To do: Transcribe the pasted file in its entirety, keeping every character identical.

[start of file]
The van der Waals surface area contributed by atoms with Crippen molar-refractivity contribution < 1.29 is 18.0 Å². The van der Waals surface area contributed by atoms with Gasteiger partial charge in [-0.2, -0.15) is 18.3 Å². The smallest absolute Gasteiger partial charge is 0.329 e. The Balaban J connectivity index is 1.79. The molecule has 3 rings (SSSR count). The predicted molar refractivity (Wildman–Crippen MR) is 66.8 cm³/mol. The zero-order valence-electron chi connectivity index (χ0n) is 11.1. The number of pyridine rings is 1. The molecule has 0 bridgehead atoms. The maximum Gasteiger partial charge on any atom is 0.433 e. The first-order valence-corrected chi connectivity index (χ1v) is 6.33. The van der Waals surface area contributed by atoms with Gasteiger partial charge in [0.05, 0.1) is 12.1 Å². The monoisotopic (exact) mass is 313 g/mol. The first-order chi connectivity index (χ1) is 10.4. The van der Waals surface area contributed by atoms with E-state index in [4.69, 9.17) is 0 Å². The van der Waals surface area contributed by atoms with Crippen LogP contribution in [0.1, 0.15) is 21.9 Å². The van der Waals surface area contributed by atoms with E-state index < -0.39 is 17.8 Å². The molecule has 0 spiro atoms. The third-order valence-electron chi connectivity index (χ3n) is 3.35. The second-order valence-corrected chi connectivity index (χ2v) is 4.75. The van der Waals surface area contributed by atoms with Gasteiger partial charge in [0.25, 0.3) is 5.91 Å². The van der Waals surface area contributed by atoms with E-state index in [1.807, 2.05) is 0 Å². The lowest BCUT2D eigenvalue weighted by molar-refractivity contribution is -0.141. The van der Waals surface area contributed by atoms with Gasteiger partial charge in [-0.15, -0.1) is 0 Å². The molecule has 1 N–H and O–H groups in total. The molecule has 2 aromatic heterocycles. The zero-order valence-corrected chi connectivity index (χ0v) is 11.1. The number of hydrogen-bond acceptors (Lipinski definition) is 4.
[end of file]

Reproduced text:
The van der Waals surface area contributed by atoms with Crippen molar-refractivity contribution < 1.29 is 18.0 Å². The van der Waals surface area contributed by atoms with Gasteiger partial charge in [-0.2, -0.15) is 18.3 Å². The smallest absolute Gasteiger partial charge is 0.329 e. The Balaban J connectivity index is 1.79. The molecule has 3 rings (SSSR count). The predicted molar refractivity (Wildman–Crippen MR) is 66.8 cm³/mol. The zero-order valence-electron chi connectivity index (χ0n) is 11.1. The number of pyridine rings is 1. The molecule has 0 bridgehead atoms. The maximum Gasteiger partial charge on any atom is 0.433 e. The first-order valence-corrected chi connectivity index (χ1v) is 6.33. The van der Waals surface area contributed by atoms with Gasteiger partial charge in [0.05, 0.1) is 12.1 Å². The monoisotopic (exact) mass is 313 g/mol. The first-order chi connectivity index (χ1) is 10.4. The van der Waals surface area contributed by atoms with E-state index in [4.69, 9.17) is 0 Å². The van der Waals surface area contributed by atoms with Crippen LogP contribution in [0.1, 0.15) is 21.9 Å². The van der Waals surface area contributed by atoms with E-state index < -0.39 is 17.8 Å². The molecule has 0 spiro atoms. The third-order valence-electron chi connectivity index (χ3n) is 3.35. The second-order valence-corrected chi connectivity index (χ2v) is 4.75. The van der Waals surface area contributed by atoms with Gasteiger partial charge in [0.25, 0.3) is 5.91 Å². The van der Waals surface area contributed by atoms with E-state index in [1.807, 2.05) is 0 Å². The lowest BCUT2D eigenvalue weighted by molar-refractivity contribution is -0.141. The van der Waals surface area contributed by atoms with Gasteiger partial charge in [-0.15, -0.1) is 0 Å². The molecule has 1 N–H and O–H groups in total. The molecule has 2 aromatic heterocycles. The zero-order valence-corrected chi connectivity index (χ0v) is 11.1. The number of hydrogen-bond acceptors (Lipinski definition) is 4.